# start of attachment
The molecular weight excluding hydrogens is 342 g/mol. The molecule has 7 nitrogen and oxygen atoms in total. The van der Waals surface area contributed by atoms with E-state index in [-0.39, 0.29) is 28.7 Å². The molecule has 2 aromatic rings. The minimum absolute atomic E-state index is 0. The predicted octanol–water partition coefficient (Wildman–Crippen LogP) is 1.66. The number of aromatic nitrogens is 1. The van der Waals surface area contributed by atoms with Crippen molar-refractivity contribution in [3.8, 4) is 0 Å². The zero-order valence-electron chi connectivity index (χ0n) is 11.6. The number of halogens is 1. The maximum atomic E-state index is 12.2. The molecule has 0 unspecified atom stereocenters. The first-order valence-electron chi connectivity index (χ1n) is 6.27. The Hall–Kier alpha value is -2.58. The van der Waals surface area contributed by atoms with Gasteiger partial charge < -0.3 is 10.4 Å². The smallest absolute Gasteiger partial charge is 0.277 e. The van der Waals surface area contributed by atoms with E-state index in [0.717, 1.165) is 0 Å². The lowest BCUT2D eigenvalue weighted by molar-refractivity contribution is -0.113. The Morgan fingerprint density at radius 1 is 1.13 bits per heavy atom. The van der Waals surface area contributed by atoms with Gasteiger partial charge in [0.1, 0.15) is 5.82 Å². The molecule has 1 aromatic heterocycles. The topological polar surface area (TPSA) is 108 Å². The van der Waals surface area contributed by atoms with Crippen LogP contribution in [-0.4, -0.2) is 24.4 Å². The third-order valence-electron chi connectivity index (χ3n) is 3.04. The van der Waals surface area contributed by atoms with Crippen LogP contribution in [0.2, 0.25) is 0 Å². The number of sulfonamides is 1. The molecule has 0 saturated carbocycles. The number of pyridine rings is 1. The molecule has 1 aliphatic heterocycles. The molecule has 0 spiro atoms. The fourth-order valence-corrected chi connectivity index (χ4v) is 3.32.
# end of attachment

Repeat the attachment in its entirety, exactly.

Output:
The molecular weight excluding hydrogens is 342 g/mol. The molecule has 7 nitrogen and oxygen atoms in total. The van der Waals surface area contributed by atoms with E-state index in [-0.39, 0.29) is 28.7 Å². The molecule has 2 aromatic rings. The minimum absolute atomic E-state index is 0. The predicted octanol–water partition coefficient (Wildman–Crippen LogP) is 1.66. The number of aromatic nitrogens is 1. The van der Waals surface area contributed by atoms with Crippen molar-refractivity contribution in [3.8, 4) is 0 Å². The zero-order valence-electron chi connectivity index (χ0n) is 11.6. The number of halogens is 1. The maximum atomic E-state index is 12.2. The molecule has 0 unspecified atom stereocenters. The first-order valence-electron chi connectivity index (χ1n) is 6.27. The Hall–Kier alpha value is -2.58. The van der Waals surface area contributed by atoms with Gasteiger partial charge < -0.3 is 10.4 Å². The smallest absolute Gasteiger partial charge is 0.277 e. The van der Waals surface area contributed by atoms with E-state index in [0.717, 1.165) is 0 Å². The lowest BCUT2D eigenvalue weighted by molar-refractivity contribution is -0.113. The Morgan fingerprint density at radius 1 is 1.13 bits per heavy atom. The van der Waals surface area contributed by atoms with Gasteiger partial charge in [0.1, 0.15) is 5.82 Å². The molecule has 1 aromatic heterocycles. The topological polar surface area (TPSA) is 108 Å². The van der Waals surface area contributed by atoms with Crippen LogP contribution in [-0.4, -0.2) is 24.4 Å². The third-order valence-electron chi connectivity index (χ3n) is 3.04. The van der Waals surface area contributed by atoms with Crippen LogP contribution in [0.2, 0.25) is 0 Å². The number of sulfonamides is 1. The molecule has 0 saturated carbocycles. The number of pyridine rings is 1. The molecule has 1 aliphatic heterocycles. The molecule has 0 spiro atoms. The fourth-order valence-corrected chi connectivity index (χ4v) is 3.32.